Federal prosecutors accuse Donald Trump of sending supporters to riot at US Capitol in 2021

Former US President Donald Trump Picture: REUTERS/Kevin Lamarque

Former US President Donald Trump Picture: REUTERS/Kevin Lamarque

Published Dec 6, 2023


Washington - Federal prosecutors have accused former US President Donald Trump of a long pattern of lying about elections and encouraging violence.

They said he "sent" supporters to the US Capitol on January 6, 2021, to criminally block the election results, The Washington Post reported.

In a new court filing, prosecutors working for special counsel Jack Smith went further than they did in their August indictment in attempting to tie Trump to the riot. They said that at Trump's criminal trial in Washington, currently scheduled for early March, they intend to introduce evidence of his acts before the November 2020 presidential election, and his subsequent alleged threats, to establish his motive, intent and preparation for attempting to subvert Joe Biden's legitimate election victory, according to The Washington Post.

In a nine-page filing, the prosecutors alleged that: "Evidence of the defendant's post-conspiracy embrace of particularly violent and notorious rioters is admissible to establish the defendant's motive and intent on January 6 -- that he sent supporters, including groups like the Proud Boys, whom he knew were angry, and whom he now calls 'patriots,' to the Capitol to achieve the criminal objective of obstructing the congressional certification."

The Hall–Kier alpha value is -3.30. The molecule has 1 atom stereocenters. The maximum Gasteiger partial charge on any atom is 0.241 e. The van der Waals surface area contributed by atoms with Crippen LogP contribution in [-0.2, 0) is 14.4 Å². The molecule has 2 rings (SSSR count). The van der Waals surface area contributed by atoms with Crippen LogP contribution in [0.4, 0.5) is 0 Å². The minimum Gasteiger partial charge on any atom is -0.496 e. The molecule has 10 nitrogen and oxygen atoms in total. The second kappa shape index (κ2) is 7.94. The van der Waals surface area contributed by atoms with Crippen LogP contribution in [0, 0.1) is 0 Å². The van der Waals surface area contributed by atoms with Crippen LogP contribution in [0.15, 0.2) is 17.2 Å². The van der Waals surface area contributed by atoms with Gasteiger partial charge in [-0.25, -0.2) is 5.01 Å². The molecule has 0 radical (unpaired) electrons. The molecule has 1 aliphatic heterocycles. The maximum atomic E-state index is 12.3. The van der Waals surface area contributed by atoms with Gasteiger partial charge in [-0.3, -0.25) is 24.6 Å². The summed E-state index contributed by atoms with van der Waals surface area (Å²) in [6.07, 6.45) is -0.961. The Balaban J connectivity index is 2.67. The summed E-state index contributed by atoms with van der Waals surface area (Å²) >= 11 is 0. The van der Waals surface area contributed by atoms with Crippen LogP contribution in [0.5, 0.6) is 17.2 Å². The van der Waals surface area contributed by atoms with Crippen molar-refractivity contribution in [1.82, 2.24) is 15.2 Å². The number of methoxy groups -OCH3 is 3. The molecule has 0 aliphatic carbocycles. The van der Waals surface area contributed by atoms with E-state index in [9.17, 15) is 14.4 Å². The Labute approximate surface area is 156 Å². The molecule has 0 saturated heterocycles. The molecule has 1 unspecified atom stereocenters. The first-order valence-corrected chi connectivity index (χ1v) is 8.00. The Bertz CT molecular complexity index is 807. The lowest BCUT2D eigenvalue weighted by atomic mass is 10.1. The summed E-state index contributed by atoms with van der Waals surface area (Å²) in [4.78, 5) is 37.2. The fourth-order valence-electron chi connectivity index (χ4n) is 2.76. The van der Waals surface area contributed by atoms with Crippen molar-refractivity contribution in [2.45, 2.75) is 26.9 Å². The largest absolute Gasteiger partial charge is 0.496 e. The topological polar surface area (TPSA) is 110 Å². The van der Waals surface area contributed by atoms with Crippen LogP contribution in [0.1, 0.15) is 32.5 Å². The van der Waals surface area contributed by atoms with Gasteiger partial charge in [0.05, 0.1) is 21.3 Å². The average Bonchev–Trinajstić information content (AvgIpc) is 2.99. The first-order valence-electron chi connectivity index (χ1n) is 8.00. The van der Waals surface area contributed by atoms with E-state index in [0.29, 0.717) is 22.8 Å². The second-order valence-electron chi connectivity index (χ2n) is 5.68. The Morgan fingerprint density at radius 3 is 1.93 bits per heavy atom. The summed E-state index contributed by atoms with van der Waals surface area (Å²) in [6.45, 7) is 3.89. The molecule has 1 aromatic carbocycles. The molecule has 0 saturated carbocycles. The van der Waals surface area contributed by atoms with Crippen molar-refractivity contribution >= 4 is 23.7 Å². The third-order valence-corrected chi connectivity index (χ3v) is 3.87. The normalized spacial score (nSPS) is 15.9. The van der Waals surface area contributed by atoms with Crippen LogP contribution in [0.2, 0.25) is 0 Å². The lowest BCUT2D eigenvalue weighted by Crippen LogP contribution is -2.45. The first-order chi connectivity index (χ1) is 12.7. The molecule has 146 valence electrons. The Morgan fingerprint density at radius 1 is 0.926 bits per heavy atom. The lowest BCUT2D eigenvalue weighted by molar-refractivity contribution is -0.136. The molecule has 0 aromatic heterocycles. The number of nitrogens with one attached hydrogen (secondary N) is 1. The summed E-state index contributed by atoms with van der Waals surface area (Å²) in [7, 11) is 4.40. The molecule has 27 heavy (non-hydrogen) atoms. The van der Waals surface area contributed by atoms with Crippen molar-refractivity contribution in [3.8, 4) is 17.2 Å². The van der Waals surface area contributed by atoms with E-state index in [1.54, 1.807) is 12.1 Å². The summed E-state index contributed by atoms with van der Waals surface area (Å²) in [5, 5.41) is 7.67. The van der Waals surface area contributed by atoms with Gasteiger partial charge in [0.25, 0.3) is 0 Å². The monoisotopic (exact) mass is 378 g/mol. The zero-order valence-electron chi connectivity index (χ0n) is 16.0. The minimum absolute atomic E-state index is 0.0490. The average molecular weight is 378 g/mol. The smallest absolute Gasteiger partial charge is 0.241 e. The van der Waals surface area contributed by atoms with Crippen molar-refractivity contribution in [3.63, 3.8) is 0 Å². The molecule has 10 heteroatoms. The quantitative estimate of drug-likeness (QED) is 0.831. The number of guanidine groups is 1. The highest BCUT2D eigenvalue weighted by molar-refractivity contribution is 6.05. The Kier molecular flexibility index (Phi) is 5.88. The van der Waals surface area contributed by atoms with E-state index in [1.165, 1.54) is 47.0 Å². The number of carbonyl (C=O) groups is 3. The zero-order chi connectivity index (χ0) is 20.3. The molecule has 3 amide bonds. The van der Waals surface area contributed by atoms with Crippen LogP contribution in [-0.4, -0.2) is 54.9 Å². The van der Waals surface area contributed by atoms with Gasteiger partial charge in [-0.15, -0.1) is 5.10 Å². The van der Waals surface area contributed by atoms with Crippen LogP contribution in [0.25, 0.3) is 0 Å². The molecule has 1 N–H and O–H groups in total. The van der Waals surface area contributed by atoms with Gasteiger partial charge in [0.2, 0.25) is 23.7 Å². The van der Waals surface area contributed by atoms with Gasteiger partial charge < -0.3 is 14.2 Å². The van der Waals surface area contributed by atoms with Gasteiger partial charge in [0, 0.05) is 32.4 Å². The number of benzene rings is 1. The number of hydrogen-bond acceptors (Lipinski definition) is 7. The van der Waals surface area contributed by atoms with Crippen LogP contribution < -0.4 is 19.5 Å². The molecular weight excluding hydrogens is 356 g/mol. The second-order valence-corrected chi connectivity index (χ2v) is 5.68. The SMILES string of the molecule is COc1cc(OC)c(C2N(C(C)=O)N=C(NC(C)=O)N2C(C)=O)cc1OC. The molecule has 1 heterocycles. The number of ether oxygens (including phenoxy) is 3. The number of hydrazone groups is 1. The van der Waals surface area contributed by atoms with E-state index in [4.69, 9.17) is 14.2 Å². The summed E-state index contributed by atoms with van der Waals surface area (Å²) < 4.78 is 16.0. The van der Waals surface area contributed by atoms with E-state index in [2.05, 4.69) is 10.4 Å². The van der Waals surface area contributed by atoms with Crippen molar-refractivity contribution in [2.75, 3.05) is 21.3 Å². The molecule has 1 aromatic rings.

They said: "At trial, the government will introduce evidence of this conduct -- including the defendant's public endorsement and encouragement of violence -- and further will elicit testimony from witnesses about the threats and harassment they received after the defendant targeted them in relation to the 2020 election."

Meanwhile, Trump spokesman Steven Cheung in a written statement, accused Smith of trying to interfere in next year's presidential election, in which Trump is the leading candidate for the Republican nomination. Even though it is not unusual for prosecutors to make public new evidence and allegations as a trial approaches, Cheung criticized the government for "trying to include claims that weren't anywhere to be found" in the August indictment.

Trump "will not be deterred and will continue speaking truth to corrupt, weaponized power and law enforcement," Cheung said.

Trump has pleaded not guilty to the four charges he faces in DC. He is accused of plotting to defraud the federal election process, obstructing Congress's certification of the vote in the 2021 Capitol attack and depriving Americans of their civil right to have their votes counted, as per The Washington Post.

The former US President separately faces a federal indictment in Florida over his alleged retention and mishandling of classified documents after leaving the White House and alleged obstruction of government efforts to get them back; a state trial in Georgia on charges of trying to obstruct that state's election results; and a New York state business fraud prosecution accusing Trump of covering up a hush money payment made during his 2016 election campaign. He has denied all wrongdoing.

Asian News International